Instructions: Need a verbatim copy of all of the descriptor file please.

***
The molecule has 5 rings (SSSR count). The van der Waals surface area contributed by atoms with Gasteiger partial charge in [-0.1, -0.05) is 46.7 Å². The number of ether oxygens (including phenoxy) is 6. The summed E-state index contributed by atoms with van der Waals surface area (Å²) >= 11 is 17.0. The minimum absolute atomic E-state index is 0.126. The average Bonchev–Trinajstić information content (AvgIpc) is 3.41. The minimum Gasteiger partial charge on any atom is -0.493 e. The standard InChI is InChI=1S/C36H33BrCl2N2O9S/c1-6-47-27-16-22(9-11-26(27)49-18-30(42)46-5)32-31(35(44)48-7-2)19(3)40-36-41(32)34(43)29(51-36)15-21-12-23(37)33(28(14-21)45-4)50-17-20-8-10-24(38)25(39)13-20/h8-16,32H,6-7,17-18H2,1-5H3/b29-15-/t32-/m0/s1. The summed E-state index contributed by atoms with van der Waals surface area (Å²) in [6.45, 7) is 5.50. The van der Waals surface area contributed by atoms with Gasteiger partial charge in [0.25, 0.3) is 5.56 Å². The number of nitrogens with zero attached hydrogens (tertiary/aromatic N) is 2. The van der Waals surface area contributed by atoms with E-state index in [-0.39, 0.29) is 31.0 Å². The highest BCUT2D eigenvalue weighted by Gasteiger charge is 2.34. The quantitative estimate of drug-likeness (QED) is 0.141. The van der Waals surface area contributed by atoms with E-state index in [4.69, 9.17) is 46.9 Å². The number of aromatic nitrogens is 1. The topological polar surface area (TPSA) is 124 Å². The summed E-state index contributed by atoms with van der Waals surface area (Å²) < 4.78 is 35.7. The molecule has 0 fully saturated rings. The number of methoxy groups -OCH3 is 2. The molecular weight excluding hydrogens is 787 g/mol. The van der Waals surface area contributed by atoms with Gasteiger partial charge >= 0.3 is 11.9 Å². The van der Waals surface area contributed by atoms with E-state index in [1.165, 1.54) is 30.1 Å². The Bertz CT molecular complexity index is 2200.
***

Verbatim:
The molecule has 5 rings (SSSR count). The van der Waals surface area contributed by atoms with Gasteiger partial charge in [-0.1, -0.05) is 46.7 Å². The number of ether oxygens (including phenoxy) is 6. The summed E-state index contributed by atoms with van der Waals surface area (Å²) >= 11 is 17.0. The minimum absolute atomic E-state index is 0.126. The average Bonchev–Trinajstić information content (AvgIpc) is 3.41. The minimum Gasteiger partial charge on any atom is -0.493 e. The standard InChI is InChI=1S/C36H33BrCl2N2O9S/c1-6-47-27-16-22(9-11-26(27)49-18-30(42)46-5)32-31(35(44)48-7-2)19(3)40-36-41(32)34(43)29(51-36)15-21-12-23(37)33(28(14-21)45-4)50-17-20-8-10-24(38)25(39)13-20/h8-16,32H,6-7,17-18H2,1-5H3/b29-15-/t32-/m0/s1. The summed E-state index contributed by atoms with van der Waals surface area (Å²) in [6.45, 7) is 5.50. The van der Waals surface area contributed by atoms with Gasteiger partial charge in [0.25, 0.3) is 5.56 Å². The number of nitrogens with zero attached hydrogens (tertiary/aromatic N) is 2. The van der Waals surface area contributed by atoms with E-state index in [-0.39, 0.29) is 31.0 Å². The highest BCUT2D eigenvalue weighted by Gasteiger charge is 2.34. The quantitative estimate of drug-likeness (QED) is 0.141. The van der Waals surface area contributed by atoms with E-state index in [4.69, 9.17) is 46.9 Å². The number of aromatic nitrogens is 1. The topological polar surface area (TPSA) is 124 Å². The summed E-state index contributed by atoms with van der Waals surface area (Å²) < 4.78 is 35.7. The molecule has 0 fully saturated rings. The number of methoxy groups -OCH3 is 2. The molecular weight excluding hydrogens is 787 g/mol. The van der Waals surface area contributed by atoms with Gasteiger partial charge >= 0.3 is 11.9 Å². The van der Waals surface area contributed by atoms with E-state index in [1.165, 1.54) is 30.1 Å². The Bertz CT molecular complexity index is 2200.